Bellarmine volleyball ace Courtney Schwan aims even higher

Bellarmine Prep’s Courtney Schwan, 3-time All-Area player of year, will take game to UW

Contributing writerNovember 13, 2013 

After helping her undefeated Bellarmine Prep volleyball team knock off Kentwood on Saturday afternoon to claim the Class 4A West Central District championship, senior outside hitter Courtney Schwan was hungry for more.

Despite racking up 21 kills and seven aces in the match, the three-time 4A Narrows League player of the year couldn’t bring herself to call it a day and go home to soak in her latest accomplishment.

Just hours after the win, she was out playing pickup volleyball at a local gymnasium.

“She loves the game so much,” Bellarmine Prep coach Jody DeGroot said. “She’s always looking for a game.”

That insatiable desire and dedication to mastering all the facets of the game has Schwan — who will sign with the University of Washington on Wednesday — playing at a level few prep players from the South Sound have reached over the past 20 years.

For a third consecutive year, Schwan is The News Tribune’s All-Area volleyball player of the year.

The list of area superstar outside hitters who’ve left a timeless stamp on the prep scene and gone onto bigger and better things is short: Fife’s Sarah Silvernail (1992), River Ridge’s Jameka Stevens (1994-96) and Puyallup’s Christal Morrison (2001-03).

Most agree Schwan deserves to

be mentioned in that select company.

“I know she’ll certainly be a player that Bellarmine will remember for a long time,” DeGroot said.

Silvernail went on to become the all-time kills leader at Washington State University and was inducted into the school’s athletic hall of fame in 2002. Stevens had a solid career at California after transferring from Hawaii, and Morrison was a four-time All-American and is the all-time kills leader at the University of Washington.

Schwan has a skill set of the aforementioned trio, as well the ability to raise the level of play on the floor.

“I look at her in the timeouts to see what she’s doing; talking to other teammates, really (be) in tune with what they’re doing,” said Puyallup High coach Tony Batinovich, who coached Morrison in high school. “That’s what separates the great players.”

Then there are the many physical gifts. Schwan’s outstanding hitting power and keen court sense have made her an unstoppable force throughout local high school and club volleyball. But she’s also worked hard to perfect the other aspects of her game: serving, digging and passing, which will make her a valuable asset when she starts her college career at the UW in the fall.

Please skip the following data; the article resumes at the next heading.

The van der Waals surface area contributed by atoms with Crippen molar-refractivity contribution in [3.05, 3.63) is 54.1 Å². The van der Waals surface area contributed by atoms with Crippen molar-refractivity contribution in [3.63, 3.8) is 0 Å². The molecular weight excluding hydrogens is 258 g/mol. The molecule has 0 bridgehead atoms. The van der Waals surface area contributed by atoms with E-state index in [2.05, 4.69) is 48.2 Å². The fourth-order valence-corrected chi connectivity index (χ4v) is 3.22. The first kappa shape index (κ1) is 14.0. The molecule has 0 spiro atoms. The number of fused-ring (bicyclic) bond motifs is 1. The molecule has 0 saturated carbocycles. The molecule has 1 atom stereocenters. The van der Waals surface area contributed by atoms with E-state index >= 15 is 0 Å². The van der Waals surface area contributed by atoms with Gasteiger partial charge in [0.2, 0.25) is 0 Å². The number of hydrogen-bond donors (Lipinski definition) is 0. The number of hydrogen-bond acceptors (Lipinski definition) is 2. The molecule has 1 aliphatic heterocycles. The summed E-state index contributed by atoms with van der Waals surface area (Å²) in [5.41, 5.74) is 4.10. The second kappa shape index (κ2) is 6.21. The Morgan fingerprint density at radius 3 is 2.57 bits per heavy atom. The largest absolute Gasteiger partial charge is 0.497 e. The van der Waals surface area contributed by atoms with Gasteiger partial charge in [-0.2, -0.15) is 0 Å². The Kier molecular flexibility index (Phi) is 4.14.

“She’s going to have to play all the way around,” said retired Fife High coach Jan Kirk, who coached Silvernail in high school and Morrison in club. “That’s why it’s so important to work on all aspects of her game — passing being No. 1.”

Batinovich recognized Schwan’s passing acumen when he saw her play at a seventh-grade volleyball camp at Pacific Lutheran University. Even then she made it look easy by doing the little things well.

“Courtney has such great hands, and her volleyball IQ is way up there,” Batinovich said. “I’m going to be curious to see how (the Huskies) use her.”

Schwan has put in the time to work on becoming a well-rounded player, and envisions being able to contribute as a freshman for the Huskies.

“I want to play (immediately) when I get there,” Schwan said.

So how high is her ceiling in college volleyball? Can she have great success like the other stellar outside hitters before her?

“I’d be shocked if she isn’t an All-American in the coming years,” Batinovich said. “She’s one of those special kids that only comes around every once in a while.”

While it may take Schwan some time to get caught up to the speed of the college game, Kirk is confident she’ll will make an impact.

“I think she’ll do very well,” Kirk said.

Schwan has never been one to get wrapped up in her legacy or taking much stock in how others assess her game. She’s focused on immersing herself with her teammates at Bellarmine Prep. Next up is playing for the Huskies, and beyond that, possibly the U.S. Olympic team.

“That’s why I chose the University of Washington,” she said. “The coaches are very detail-oriented. They’re going to make me the best player I can be.”

todd.milles@thenewstribune.com

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